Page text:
POLITE LIES

ON BEING A WOMAN CAUGHT BETWEEN CULTURES

In spare essays dealing with topics such as ``Secrets,'' ``A Woman's Place,'' ``Tears,'' and ``Home,'' novelist and memoirist Mori (Shizuko's Daughter, 1993; The Dream of Water, 1995) examines the ways truth is circumvented in America and in her native Japan. Now making her home in Wisconsin, the author sees herself as more American than Japanese, and from her newfound perspective she exposes such ``polite lies,'' or socially condoned and expected dissimulations, as the Japanese code of silence regarding matters of health (her father was not informed that he had malignant cancer), finance (the reticence of her father's bank cost Mori her inheritance), and family (the need for family secrecy kept her from seeking a lawyer). Of course, she argues, there are polite lies—religious rituals, for example, or the platitudes we utter in the face of adversity—that we need, that offer us comfort and may actually be preferable to harsh truths. Mori—who was 12 when she lost her mother to suicide—sees that death as a rejection of the polite lie of marital harmony and stability. For herself, unable to decide on a way of life that didn't involve compromise, the author chose divorce: ``If marriage meant sacrifice, mutual or one-sided, I wanted to be alone.'' This terse explanation, however, seems an oddly incomplete accounting for the end of her marriage. While she bravely sees through what she calls the polite fictions of her Japanese family and friends, Mori is rarely condemnatory. Her quiet prose seems to reflect the discipline of her personal belief system; it's as if the stoicism she was raised to practice in her behavior and thoughts is embedded even in her writing style. She is frank—but never deeply angry. Though there is a sameness to some of these essays, Mori's observations about lies and their consequences build to powerful effect.

Pub Date: Jan. 1, 1998

ISBN: 0-8050-4079-X

Page Count: 256

Publisher: Henry Holt

Review Posted Online: May 20, 2010

Kirkus Reviews Issue: Nov. 1, 1997

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A Churchill-ian view of native history—Ward, that is, not Winston—its facts filtered through a dense screen of ideology.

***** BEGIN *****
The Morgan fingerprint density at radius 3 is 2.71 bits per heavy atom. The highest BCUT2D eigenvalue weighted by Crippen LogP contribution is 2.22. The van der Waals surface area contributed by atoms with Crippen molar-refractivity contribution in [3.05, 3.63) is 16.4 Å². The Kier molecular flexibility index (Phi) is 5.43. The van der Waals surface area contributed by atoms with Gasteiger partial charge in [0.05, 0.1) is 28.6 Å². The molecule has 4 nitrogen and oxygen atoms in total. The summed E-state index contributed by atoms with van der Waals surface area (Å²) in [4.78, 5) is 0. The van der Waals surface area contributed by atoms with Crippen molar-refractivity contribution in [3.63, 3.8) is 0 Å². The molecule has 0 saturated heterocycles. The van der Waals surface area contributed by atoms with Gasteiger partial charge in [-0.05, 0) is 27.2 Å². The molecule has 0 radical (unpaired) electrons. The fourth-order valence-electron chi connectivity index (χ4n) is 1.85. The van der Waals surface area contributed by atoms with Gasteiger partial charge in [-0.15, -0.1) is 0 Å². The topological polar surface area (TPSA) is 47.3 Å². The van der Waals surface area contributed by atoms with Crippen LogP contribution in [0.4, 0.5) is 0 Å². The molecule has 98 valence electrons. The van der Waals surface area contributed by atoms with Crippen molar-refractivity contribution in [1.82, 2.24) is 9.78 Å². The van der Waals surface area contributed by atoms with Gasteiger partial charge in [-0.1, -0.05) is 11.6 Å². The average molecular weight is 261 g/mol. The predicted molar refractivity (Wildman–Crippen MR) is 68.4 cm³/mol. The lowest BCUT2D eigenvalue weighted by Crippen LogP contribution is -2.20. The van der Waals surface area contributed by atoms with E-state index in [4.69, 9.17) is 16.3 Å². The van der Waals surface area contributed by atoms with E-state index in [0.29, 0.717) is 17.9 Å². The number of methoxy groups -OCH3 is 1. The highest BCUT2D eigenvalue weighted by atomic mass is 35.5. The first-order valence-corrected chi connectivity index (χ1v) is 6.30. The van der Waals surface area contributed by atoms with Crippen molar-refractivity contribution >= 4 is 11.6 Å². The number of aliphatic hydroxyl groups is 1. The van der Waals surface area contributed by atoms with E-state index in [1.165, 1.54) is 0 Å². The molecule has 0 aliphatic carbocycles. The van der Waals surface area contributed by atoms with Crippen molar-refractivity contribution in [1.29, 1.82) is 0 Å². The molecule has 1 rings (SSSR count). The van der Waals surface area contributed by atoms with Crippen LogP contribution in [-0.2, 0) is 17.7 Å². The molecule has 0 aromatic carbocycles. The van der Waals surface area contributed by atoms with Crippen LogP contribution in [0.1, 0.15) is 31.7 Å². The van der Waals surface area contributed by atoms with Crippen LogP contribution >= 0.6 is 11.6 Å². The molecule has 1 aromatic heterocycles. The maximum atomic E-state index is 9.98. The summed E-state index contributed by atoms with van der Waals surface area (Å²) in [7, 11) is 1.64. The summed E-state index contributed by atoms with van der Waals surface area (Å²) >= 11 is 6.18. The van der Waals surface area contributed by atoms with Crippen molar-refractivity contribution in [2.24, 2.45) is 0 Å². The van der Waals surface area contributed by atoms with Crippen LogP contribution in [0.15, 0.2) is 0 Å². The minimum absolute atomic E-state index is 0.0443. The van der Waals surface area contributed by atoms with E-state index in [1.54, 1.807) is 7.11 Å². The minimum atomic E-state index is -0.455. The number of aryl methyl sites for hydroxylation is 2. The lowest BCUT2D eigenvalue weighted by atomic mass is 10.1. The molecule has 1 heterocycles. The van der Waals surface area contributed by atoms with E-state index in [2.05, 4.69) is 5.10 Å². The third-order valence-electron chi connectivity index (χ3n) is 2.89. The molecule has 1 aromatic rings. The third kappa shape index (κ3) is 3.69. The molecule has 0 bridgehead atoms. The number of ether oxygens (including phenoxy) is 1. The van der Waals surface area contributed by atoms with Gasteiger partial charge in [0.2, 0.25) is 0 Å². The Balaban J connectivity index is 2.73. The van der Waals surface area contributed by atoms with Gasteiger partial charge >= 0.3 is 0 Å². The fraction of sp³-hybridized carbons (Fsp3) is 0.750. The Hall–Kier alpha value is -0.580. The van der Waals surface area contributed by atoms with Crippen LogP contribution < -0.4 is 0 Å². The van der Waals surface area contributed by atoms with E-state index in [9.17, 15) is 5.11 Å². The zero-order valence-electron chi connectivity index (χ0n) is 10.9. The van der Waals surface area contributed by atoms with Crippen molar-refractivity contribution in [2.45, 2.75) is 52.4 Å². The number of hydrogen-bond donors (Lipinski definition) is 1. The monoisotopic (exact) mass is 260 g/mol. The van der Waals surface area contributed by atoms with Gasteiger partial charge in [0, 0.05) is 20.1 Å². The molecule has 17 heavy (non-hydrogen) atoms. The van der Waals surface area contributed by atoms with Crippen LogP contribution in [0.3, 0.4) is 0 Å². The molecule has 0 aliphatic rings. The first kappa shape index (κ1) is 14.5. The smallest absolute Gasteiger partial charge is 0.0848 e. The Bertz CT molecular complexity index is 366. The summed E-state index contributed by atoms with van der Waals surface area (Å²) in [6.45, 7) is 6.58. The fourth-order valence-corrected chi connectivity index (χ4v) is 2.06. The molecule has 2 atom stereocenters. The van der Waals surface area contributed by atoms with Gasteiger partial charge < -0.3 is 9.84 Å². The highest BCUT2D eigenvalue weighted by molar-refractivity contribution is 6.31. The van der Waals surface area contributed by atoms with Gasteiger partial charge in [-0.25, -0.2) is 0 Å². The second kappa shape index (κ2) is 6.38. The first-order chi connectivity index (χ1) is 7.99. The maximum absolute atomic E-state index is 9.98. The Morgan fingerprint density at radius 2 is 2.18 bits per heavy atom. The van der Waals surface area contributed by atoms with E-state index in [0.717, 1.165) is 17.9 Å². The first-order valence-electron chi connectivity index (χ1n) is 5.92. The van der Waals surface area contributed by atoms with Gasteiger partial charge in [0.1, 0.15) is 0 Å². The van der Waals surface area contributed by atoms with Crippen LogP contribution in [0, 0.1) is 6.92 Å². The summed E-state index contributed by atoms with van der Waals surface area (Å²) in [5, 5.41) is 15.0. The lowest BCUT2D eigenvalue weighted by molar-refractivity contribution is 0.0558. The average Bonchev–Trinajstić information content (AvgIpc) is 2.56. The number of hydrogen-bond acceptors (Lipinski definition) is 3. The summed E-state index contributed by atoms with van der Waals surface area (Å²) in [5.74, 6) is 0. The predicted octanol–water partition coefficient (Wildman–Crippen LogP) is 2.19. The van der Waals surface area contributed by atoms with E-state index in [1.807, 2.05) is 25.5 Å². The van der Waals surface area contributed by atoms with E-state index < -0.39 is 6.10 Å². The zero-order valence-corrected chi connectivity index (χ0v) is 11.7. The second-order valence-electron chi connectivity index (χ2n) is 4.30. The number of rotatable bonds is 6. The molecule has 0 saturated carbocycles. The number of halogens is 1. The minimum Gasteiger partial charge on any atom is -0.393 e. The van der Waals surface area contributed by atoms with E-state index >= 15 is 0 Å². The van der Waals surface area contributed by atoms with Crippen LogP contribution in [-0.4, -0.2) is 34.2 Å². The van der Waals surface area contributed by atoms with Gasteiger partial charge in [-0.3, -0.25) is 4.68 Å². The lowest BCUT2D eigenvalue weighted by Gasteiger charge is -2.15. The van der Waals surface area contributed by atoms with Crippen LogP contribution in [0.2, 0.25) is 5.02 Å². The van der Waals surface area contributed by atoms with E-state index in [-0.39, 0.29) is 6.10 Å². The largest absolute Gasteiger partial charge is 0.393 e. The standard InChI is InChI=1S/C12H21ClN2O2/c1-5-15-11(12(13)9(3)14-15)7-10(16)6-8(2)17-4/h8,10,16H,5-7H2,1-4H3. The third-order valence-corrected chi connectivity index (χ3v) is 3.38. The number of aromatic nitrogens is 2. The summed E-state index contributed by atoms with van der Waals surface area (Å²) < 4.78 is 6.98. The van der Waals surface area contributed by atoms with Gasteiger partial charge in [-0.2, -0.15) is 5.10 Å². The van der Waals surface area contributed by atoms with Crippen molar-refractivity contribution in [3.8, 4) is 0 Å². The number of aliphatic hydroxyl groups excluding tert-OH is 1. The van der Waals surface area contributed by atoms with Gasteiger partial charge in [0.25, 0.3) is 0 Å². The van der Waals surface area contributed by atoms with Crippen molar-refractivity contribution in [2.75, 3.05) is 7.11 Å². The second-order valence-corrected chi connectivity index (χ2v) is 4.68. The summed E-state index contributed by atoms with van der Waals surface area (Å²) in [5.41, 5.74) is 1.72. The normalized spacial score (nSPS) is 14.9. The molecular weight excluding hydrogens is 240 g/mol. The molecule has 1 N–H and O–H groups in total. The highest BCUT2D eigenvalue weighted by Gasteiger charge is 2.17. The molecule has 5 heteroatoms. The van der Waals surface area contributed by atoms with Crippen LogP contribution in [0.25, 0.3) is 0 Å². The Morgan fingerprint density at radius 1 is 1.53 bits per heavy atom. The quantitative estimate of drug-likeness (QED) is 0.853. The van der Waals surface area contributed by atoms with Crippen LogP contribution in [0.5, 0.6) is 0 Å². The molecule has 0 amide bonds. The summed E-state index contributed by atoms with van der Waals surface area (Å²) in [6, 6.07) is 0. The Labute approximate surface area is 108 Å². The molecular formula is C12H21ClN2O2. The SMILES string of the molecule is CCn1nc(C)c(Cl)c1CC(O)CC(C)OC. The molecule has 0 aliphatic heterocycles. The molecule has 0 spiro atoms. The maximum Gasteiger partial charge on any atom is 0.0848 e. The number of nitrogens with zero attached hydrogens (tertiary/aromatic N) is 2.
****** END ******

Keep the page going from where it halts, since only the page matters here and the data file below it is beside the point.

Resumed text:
AN INDIGENOUS PEOPLES' HISTORY OF THE UNITED STATES

Custer died for your sins. And so, this book would seem to suggest, did every other native victim of colonialism.

Inducing guilt in non-native readers would seem to be the guiding idea behind Dunbar-Ortiz’s (Emerita, Ethnic Studies/California State Univ., Hayward; Blood on the Border: A Memoir of the Contra War, 2005, etc.) survey, which is hardly a new strategy. Indeed, the author says little that hasn’t been said before, but she packs a trove of ideological assumptions into nearly every page. For one thing, while “Indian” isn’t bad, since “[i]ndigenous individuals and peoples in North America on the whole do not consider ‘Indian’ a slur,” “American” is due to the fact that it’s “blatantly imperialistic.” Just so, indigenous peoples were overwhelmed by a “colonialist settler-state” (the very language broadly applied to Israelis vis-à-vis the Palestinians today) and then “displaced to fragmented reservations and economically decimated”—after, that is, having been forced to live in “concentration camps.” Were he around today, Vine Deloria Jr., the always-indignant champion of bias-puncturing in defense of native history, would disavow such tidily packaged, ready-made, reflexive language. As it is, the readers who are likely to come to this book—undergraduates, mostly, in survey courses—probably won’t question Dunbar-Ortiz’s inaccurate assertion that the military phrase “in country” derives from the military phrase “Indian country” or her insistence that all Spanish people in the New World were “gold-obsessed.” Furthermore, most readers won’t likely know that some Ancestral Pueblo (for whom Dunbar-Ortiz uses the long-abandoned term “Anasazi”) sites show evidence of cannibalism and torture, which in turn points to the inconvenient fact that North America wasn’t entirely an Eden before the arrival of Europe.